– a celebration; a wild party; a spree CHIVOO; SHIVOO 1889 Aust. colloq.
– a celebration or party, esp. a wild one DING 1956 Aust. sl.
– a celebration or party, esp. a wild one WINGDING 1949 sl., orig. & chiefly US
– a celebration or party, a riotously good time BALL 1929 US sl., esp. African-American usage
– a celebration or party; a social gathering or activity DOINGS 1892 Amer. dial.
– a celebration; blowout BUST-OUT 1959 US sl.
– a celebratory event; a gathering together of counterculturists to enjoy music and drugs FREAK-OUT 1967 US sl.
– a convivial celebration or party; a social gathering; an enjoyable time BIG TIME 1863 Amer. dial.
– a fourth anniversary, or its celebration QUADRENNIAL 1856
– an informal celebration or meeting; a festival; usually used in combinations, as talkfest FEST 1910 Amer. dial.
– a noisy celebration following a wedding TIN-PANNING c1938 Amer. dial.
– a noisy celebration or mock serenade for newlyweds CHARIVARI; CHEVRARAI; CHIVERIE; SHIVAREE 1843 Amer. dial.
– a noisy celebration or mock serenade for newlyweds SKIMELTON; SKIMMELTON 1886 Amer. dial.; SKIMMERTON 1868 Amer. dial.; SKIMMITON 1941 Amer. dial.
– a noisy celebration or mock serenade for newlyweds; bells, shotguns, or any noise-making device was used BELLING 1862 Amer. dial.
– a noisy celebration or party WHOOP-UP 1913 sl., chiefly Amer.
– any kind of celebration or party INFARE 1893 Amer. dial.
– a small celebration before initiating some project or journey FAIR-WEATHER DRINK 1970s sl.
CELEBRATE etc. – VERBS
– to celebrate a victory with a delirious uproar MAFFICK 1900
– to celebrate, esp. with eating and drinking, to make merry, to hold or attend a banquet or feast JUNKET 1607 obs.
– to celebrate for the first time, esp. by drinking; to give money or a present to celebrate a new undertaking, etc. HANDSEL 1789 Sc. & Eng. dial.
– to celebrate or welcome lavishly or extravagantly KILL THE FATTED CALF 1647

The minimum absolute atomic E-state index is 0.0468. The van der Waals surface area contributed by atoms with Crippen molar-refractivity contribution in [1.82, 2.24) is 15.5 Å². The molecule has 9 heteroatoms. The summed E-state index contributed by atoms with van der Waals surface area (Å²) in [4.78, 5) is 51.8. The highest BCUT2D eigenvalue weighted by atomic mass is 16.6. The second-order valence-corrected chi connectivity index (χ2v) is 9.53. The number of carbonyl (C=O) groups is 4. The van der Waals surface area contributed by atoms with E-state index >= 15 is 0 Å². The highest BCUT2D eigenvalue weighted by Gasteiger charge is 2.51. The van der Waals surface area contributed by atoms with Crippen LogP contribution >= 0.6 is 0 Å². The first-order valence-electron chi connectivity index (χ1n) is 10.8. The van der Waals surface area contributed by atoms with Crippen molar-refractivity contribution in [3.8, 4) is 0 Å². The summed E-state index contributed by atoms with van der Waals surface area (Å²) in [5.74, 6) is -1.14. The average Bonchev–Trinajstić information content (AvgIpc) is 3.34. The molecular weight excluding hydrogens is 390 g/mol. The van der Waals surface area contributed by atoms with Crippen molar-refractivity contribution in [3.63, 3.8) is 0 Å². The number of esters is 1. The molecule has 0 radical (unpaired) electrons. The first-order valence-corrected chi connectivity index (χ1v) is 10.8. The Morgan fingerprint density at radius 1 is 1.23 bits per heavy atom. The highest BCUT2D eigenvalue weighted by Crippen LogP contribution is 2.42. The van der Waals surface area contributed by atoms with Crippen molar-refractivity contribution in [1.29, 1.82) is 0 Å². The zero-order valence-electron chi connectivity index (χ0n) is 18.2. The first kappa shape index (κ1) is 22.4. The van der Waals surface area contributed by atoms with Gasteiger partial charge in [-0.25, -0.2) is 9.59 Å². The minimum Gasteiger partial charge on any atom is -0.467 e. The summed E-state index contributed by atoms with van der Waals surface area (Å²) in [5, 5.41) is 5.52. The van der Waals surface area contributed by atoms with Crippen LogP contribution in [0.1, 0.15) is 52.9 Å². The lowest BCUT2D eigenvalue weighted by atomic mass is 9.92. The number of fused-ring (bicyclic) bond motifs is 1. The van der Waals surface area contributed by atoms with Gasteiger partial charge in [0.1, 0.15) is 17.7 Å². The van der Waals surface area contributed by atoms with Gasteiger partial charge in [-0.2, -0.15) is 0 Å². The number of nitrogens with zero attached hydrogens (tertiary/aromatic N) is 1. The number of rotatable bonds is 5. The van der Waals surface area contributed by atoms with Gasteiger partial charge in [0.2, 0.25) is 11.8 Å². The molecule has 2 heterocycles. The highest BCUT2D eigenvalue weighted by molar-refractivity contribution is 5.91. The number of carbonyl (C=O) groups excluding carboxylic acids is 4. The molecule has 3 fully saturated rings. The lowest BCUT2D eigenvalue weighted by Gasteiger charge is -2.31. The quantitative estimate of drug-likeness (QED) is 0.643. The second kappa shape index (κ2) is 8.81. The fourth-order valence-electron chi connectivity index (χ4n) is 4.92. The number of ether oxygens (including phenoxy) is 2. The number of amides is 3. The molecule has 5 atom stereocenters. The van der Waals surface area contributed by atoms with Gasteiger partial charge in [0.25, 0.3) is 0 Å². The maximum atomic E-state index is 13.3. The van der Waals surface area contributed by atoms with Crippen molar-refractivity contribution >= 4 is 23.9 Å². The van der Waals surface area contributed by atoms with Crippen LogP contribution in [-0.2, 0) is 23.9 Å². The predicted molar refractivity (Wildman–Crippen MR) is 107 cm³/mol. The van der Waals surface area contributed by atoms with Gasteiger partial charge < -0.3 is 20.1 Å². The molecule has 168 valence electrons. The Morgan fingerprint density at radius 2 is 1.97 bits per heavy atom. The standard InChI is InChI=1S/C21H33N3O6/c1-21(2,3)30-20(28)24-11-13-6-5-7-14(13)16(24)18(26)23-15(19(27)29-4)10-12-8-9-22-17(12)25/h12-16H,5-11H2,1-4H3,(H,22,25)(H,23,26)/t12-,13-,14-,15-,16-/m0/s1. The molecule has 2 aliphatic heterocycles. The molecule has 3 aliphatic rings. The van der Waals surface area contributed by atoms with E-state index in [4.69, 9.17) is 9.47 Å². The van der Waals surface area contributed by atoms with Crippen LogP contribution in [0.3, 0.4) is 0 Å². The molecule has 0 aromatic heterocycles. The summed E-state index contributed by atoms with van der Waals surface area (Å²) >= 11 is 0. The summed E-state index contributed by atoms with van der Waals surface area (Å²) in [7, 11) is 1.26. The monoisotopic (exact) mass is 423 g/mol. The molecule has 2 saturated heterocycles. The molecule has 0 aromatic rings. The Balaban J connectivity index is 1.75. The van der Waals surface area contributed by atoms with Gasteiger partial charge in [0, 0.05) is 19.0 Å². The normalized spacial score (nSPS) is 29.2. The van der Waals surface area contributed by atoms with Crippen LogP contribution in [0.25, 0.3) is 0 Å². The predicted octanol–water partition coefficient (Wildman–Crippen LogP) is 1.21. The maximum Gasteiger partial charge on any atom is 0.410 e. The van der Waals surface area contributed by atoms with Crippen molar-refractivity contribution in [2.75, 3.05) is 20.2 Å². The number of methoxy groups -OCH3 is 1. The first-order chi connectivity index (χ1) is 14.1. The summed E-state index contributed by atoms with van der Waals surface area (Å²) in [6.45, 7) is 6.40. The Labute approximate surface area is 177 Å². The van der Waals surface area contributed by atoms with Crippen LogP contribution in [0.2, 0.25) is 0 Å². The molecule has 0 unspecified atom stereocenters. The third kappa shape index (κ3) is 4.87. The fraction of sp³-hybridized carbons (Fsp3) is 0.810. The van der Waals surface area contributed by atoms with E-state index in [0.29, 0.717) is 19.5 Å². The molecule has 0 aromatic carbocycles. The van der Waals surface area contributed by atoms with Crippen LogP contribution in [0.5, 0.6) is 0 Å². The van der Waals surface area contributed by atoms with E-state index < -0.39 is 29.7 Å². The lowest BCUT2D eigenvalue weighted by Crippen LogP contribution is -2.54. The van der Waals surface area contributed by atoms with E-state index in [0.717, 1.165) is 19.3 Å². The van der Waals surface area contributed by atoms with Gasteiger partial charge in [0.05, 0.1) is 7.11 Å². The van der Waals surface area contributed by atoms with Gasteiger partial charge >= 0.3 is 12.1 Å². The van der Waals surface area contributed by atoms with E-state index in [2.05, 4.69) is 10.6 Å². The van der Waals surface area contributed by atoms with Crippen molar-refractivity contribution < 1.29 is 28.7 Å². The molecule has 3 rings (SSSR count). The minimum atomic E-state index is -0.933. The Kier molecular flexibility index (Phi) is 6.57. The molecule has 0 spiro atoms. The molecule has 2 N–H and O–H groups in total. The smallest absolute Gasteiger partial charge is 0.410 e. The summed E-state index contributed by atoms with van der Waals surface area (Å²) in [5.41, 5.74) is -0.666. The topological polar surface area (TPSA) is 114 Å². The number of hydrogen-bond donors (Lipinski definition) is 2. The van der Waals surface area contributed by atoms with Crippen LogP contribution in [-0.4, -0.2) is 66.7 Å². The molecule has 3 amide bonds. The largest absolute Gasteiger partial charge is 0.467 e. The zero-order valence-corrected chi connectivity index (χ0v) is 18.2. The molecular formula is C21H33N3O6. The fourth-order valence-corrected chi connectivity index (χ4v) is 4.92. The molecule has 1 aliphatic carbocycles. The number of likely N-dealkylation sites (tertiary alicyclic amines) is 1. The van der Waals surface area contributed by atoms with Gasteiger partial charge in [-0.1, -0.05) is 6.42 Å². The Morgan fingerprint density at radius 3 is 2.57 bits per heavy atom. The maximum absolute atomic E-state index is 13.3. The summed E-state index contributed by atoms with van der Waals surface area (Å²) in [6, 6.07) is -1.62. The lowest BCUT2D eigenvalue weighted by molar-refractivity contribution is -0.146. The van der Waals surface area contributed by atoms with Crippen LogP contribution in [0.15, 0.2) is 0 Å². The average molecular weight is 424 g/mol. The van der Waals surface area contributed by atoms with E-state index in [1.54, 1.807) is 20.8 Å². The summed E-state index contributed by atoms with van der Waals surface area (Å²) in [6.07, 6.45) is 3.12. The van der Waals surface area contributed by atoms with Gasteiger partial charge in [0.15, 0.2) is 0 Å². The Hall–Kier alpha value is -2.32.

– to celebrate riotously; to enjoy oneself; to have fun BALL IT UP c1953 US sl., orig. African-American usage
– to celebrate, to announce, to declare; to pronounce, to proclaim; to tell, to say, to utter DEEM a1000 obs.
– to celebrate; to have fun; to have a riotously good time BALL 1942 US sl., orig. African-American usage
– to celebrate; to party BASH Bk2006 US sl.
– to celebrate; to party RAGE 1979 colloq.
– to celebrate wildly; to enjoy oneself in a wild, boisterous manner, usually with much noise and whisky; to be drunk and boisterous RAISE HELL 1920s Amer. colloq.; RAISE SAND 20C Amer. colloq.
– to celebrate wildly; to ‘let off steam’ LET THE BADGER LOOSE 1970s US Western sl.
– to slap hands as a form of celebration, affirmation, congratulation, etc. HIGH FIVE 1990s sl.
– to spend all of one’s money on a celebration KNOCK DOWN M19 Aust. & NZ sl.
– to stage a celebration; to enjoy oneself; to have fun HAVE A BALL 1938 sl., orig. US
CELEBRATED – ADJECTIVES
– celebrated; famous CHAUNTED E19 sl.
– celebrated, famous CRACK 1835 Amer. sl.
– celebrated, famous, glorious BREME a1000 obs.
– very or most celebrated CELEBERRIMOUS 1768 obs. rare
– widely celebrated, well-known FAR-FAMED 1624
CELEBRATED – NOUNS, PERSON
– a celebrated, high-ranking, or important person BIG NOISE 1906 sl., orig. US
– a celebrated, influential, important, or high-ranking person; a superior person, or one who claims to be BIG SHOT 1908 sl., orig. US; BIG SNAG 1842 US sl.
– a celebrated, influential, or important person; a big shot BIG 1833 Amer. colloq.
– a celebrated, influential, or important person; a big shot; a superior person or one who claims to be BIG ASS 1956 US sl., derisive usage
– a celebrated or important person BIG SCREECH 1912 US sl.
– a celebrated or self-important person HIGH BICYCLE 1931 US sl.
– a celebrated person; a person in charge; the head of any organization; the boss MAIN STEM 1899 Amer. sl.
– a celebrated, prominent, famous, or important person, usually in the field of entertainment BIG NAME Bk1975 Amer. sl.
– a celebrated, wealthy, influential, or important person BIG-BUG 1817 US sl.
– a celebrated, wealthy, influential, or important person; an aristocrat BIG BUTT 1912 US sl., derisive usage
– an important or self-important person; a celebrated person BIG DEAL 1947 sl., orig. US
CELEBRATED – VERBS
– to make celebrated or famous FAMOSE 1590 obs.
– to make celebrated or famous FAMOUS 1590 obs.
CELEBRITY – ADJECTIVES
– used for denoting all that is associated with the greatest contemporary celebrity and fame A-LIST 1984 US sl.
CELEBRITY – NOUNS
– celebrity, notoriety, renown FAMOSITY 1535 obs. rare